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DemReadingDU Donating Member (1000+ posts) Send PM | Profile | Ignore Wed Nov-28-07 06:58 PM
Response to Reply #8
18. There is much advice to invest in foreign currencies, gold. but
But this is America, we use dollars to buy food and gas. Most Americans need their paychecks to buy the necessities. And with the value of the dollar declining, it takes more dollars to buy less. We might all need to use the barter system to be able to survive.

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DemReadingDU Donating Member (1000+ posts) Send PM | Profile | Ignore Wed Nov-28-07 06:48 PM
Response to Reply #7
15. in America, we use dollars to buy food & gas
and with the value of the dollar declining, it costs more dollars to buy less food & gas.


:(
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RC Donating Member (1000+ posts) Send PM | Profile | Ignore Wed Nov-28-07 05:31 PM
Response to Original message
9. With all that unemployed labor sitting around, maybe we can get
jobs in-sourced and rebuild our manufacturing infrastructure. This time without the greedy CEO's and their hand picked Boards. Build it from the bottom up.
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kansasblue Donating Member (1000+ posts) Send PM | Profile | Ignore Wed Nov-28-07 06:16 PM
Response to Original message
10. My friend follows real estate. Here's his view:
"California...it is turning into sewage, at least as far as property values are concerned. Florida and California are really getting hit hard with the real estate problems, and who knows when it will end. When you read about the subprime lending mess just let one word flash in your head: California. Those guys out there were the kings at making those vulture loans to people who could not afford them, and it is only going to get worse. Frankly, I do not see how California is going to not fall into some kind of hurt from all of this. Their real estate spiraled out of control, including stuff at the low end, because lenders were putting out these loan products based upon teaser rates that sucked in just scads of unsuspecting borrowers who thought housing prices would rise forever. Now, as these teaser rates are starting to come off and the rates are resetting on the loans, the monthly mortgage payments are blowing past the borrowers ability to pay. It could really sting out there, and I would not touch that real estate market for a long time. Some of those markets could see valuations slice in half....HALF!"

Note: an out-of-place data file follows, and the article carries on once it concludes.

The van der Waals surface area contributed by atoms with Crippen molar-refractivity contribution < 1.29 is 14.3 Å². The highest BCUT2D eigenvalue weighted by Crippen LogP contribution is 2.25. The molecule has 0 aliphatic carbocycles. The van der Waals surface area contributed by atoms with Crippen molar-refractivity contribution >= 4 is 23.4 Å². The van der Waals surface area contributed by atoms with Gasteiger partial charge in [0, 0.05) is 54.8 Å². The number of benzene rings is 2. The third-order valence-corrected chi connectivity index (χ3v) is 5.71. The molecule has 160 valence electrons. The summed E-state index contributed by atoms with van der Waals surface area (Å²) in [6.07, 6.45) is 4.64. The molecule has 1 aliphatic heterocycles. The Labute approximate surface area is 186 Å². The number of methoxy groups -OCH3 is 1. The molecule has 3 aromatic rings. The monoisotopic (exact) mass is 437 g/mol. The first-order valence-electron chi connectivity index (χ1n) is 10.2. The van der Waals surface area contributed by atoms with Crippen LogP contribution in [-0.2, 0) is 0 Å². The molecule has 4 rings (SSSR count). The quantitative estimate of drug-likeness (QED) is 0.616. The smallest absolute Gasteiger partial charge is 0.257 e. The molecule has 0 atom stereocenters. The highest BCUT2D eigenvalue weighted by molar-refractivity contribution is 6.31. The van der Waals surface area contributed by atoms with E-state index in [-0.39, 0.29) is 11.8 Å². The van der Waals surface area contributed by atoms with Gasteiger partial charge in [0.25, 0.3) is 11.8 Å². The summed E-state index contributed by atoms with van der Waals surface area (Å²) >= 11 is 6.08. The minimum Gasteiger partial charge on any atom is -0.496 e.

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Le Taz Hot Donating Member (1000+ posts) Send PM | Profile | Ignore Thu Nov-29-07 09:43 AM
Response to Reply #10
25. The higher priced real estate is getting
hit hard in CA but not the median-low priced housing (low priced being relative of course, this IS California). I'm always watching those local real estate shows on Sunday mornings and a year-and-a-half ago, the houses that were going for $600,000 are now going for about $350,000. However, at the hight of the housing boon, my own very modest house was valued at about $235,000. It's only devalued to about $229,000. Remember, the VAST majority of Californians don't live in million dollar homes. Most of us own homes that are comparable to mine.
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SoCalDem Donating Member (1000+ posts) Send PM | Profile | Ignore Wed Nov-28-07 06:17 PM
Response to Original message
11. Most of the things the writer suggests are good, but for people without
money already, they are not a lot of help..

The savings rate is already at its lowest EVER, and many (if not most) people are already trying to cut their expenses.

Starting a business is dicey in the best of times, so doing it now, when money is already tight, is not something that most people can do..

Sharing with family & friends is probably the safest way to survive, and a lot of doing-without.

...


Prepare your family for the hard times ahead.

Posted by SoCalDem in General Discussion

Sat Mar 10th 2007, 08:06 AM

No one is immune from the hard landing ahead.
Even with a democratic congress, we will still have almost 2 years left of this mal-adminstration to screw things up even more than they have.

As a boomer, I have lived through many recessions, and they are no fun..

The mini-recession (was it really even a real recession) in the post-Clinton /early Bush years was NOTHING compared to what may be looming on the horizon.

Many people are in way over their heads and a few missed paychecks can send them right onto the streets.

We all think that our family budget is carved in stone and there's no room for "adjustments", but in most cases that's not entirely true.



Easy stuff first:

1. Learn to cook:

......a) Even with higher grocery prices, it's still cheaper (and better for you ) to cook , than to order in, nuke a frozen dinner, or use prepared mixes
......b) grow some fresh veggies if you have some yard space
......c) stock up on bargains at the store when you see them
......d) shop with a list, and stick to it
......e) buy store brands whenever possible
......f) use coupons if they are for things you already buy
......g) Cook several meals at the same time and package your own "frozen dinners" for the rest of the week


2. GET RID OF YOUR CREDIT CARDS